E-scammers trashing reputations

Through tactics like cyber-squatting and phishing, online criminals are hurting the reputations of legitimate businesses as they ply their trade

Phishers, cyber-squatters, and other online fraudsters continued their assault on well-known corporate brands over the last 12 months, increasing the burden on the companies being targeted and further frustrating consumers.

According to MarkMonitor's annual "brand-jacking" report -- which attempts to gauge the level of damage being extracted on corporate reputations by online scammers via schemes like phishing -- problems only intensified last year for businesses in defending their public images online.

Among the biggest shifts from the findings of the company's previous report was a dramatic spike in 2007 in the prevalence of cyber-squatting, or the practice of occupying a URL that either contains or is constructed to appear similar to the name of an established corporate brand for the sake of deceiving users or carrying out some form of fraud. MarkMonitor, which bases its results on investigations of public records, including URL registration applications filed with Internet Corporation for Assigned Names and Numbers (ICANN), estimates that cyber-squatting rose by 33 percent in 2007 compared to the previous year.

The research firm said that it observed some 382,248 instances of cyber-squatting during the fourth quarter of 2007 alone with a particularly noticeable increase in the use of brand names and trademarks utilized to drive traffic to illegitimate, unauthorized, or offensive Web sites through popular search engines.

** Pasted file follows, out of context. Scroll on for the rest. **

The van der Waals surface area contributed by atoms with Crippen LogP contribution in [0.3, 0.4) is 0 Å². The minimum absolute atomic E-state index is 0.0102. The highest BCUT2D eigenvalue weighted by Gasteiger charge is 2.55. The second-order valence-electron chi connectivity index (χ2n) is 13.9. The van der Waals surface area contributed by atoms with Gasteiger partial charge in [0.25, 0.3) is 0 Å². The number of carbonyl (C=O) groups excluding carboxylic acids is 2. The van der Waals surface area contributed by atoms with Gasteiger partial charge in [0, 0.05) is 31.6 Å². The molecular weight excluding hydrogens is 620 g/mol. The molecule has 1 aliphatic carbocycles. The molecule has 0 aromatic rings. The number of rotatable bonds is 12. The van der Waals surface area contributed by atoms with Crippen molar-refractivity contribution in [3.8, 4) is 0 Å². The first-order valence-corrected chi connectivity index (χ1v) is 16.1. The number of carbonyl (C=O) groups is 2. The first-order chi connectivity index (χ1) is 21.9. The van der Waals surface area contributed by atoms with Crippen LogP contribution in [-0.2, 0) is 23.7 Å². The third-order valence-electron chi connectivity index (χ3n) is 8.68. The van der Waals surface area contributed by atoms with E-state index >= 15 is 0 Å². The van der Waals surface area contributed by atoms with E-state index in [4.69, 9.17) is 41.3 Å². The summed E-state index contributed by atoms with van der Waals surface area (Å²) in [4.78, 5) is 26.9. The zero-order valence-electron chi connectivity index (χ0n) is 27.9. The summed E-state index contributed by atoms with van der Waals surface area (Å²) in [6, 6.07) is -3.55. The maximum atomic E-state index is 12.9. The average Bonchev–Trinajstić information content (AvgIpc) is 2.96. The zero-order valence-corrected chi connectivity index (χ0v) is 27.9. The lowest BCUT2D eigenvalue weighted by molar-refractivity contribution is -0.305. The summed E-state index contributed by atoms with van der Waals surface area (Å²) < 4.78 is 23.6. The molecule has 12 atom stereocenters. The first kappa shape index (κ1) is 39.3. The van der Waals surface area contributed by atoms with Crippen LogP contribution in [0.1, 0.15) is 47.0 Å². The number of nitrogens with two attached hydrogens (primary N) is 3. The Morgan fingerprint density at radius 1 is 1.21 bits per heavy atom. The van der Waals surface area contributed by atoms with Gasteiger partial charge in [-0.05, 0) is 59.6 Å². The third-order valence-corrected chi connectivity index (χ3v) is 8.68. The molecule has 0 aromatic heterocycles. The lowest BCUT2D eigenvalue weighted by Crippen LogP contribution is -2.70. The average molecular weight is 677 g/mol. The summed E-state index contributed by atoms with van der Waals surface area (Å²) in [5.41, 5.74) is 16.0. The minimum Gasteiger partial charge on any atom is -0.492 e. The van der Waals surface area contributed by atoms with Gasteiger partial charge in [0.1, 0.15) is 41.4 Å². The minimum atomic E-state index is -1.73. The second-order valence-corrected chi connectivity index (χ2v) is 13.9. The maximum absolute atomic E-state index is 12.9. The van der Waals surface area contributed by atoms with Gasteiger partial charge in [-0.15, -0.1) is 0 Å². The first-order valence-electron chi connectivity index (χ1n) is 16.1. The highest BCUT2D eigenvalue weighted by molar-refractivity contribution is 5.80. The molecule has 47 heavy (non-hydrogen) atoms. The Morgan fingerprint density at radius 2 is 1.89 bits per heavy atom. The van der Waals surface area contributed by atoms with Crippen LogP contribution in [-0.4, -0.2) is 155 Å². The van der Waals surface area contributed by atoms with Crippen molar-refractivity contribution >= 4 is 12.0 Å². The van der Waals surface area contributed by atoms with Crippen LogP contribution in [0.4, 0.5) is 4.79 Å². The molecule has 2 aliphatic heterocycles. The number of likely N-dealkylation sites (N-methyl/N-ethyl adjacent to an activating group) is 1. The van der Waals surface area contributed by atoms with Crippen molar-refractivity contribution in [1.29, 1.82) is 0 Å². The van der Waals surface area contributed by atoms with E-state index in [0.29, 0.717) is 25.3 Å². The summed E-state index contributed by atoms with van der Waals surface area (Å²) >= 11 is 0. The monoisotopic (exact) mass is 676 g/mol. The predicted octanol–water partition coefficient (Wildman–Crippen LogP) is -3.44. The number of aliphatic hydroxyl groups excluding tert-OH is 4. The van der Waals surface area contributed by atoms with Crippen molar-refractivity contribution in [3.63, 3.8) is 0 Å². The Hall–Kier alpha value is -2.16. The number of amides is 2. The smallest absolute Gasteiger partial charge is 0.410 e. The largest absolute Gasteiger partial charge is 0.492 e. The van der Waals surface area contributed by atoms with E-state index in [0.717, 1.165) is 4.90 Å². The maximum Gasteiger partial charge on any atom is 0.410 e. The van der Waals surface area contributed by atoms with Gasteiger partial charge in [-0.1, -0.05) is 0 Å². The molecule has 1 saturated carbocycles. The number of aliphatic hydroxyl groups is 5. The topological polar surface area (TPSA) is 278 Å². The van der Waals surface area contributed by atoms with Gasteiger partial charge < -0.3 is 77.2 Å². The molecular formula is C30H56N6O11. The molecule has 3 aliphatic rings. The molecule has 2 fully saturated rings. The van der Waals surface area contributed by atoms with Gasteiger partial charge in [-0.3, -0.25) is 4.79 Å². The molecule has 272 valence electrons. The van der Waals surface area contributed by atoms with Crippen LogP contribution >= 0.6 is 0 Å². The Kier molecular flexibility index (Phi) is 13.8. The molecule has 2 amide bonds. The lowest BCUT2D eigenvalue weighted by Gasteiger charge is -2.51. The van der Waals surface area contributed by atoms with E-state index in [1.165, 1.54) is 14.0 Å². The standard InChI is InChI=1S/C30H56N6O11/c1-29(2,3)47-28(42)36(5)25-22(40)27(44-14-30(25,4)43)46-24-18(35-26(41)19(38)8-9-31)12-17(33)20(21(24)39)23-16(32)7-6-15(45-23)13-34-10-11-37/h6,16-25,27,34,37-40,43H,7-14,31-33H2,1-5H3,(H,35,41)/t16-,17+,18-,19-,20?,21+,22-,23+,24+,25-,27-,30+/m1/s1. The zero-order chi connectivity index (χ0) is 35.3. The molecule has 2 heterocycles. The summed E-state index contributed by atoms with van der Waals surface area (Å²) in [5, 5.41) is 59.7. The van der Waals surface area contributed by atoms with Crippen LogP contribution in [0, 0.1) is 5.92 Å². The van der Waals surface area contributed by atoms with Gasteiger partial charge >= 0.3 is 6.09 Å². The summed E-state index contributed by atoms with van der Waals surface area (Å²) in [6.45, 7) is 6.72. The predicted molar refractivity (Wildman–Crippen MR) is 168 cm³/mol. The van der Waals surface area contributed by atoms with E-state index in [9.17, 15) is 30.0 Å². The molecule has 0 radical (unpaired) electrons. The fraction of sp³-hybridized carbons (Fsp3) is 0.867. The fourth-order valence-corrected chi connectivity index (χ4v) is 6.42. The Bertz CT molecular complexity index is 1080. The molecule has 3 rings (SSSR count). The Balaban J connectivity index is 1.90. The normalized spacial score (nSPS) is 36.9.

MarkMonitor experts said that the renewed growth in cyber-squatting, which had become less prevalent than brand attacks carried out using phishing schemes over the last several years, is likely tied to the large number of people trying to make money through online advertising scams.

While people could make money through buying generic URL names and building sites that pointed to advertisements using legitimate means in the past, the increase in operating expenses driven by the price of attractive domains names is pushing wider brand abuse, experts said.

"With well-known terms going for six to seven figures in legitimate domain auctions, people trying to make money by driving traffic to online advertising find themselves struggling because all the most recognized dictionary words and phrases are already gone," said Frederick Felman, chief marketing officer at MarkMonitor. "As a result, some of these people who are trying to make money are resorting back to exploiting brand names to do that."

Another increasingly common tactic emerging among cyber-squatters is the use of combinations of popular brands in URL names, the report said, such as a site recently observed by MarkMonitor at "GucciFendi.com" which adds a pair of well-known fashion brands together for the sake of drawing eyeballs. The site was not authorized by either Gucci or Fendi but could show up in Web searches for either company.

Phishing still a favorite tactic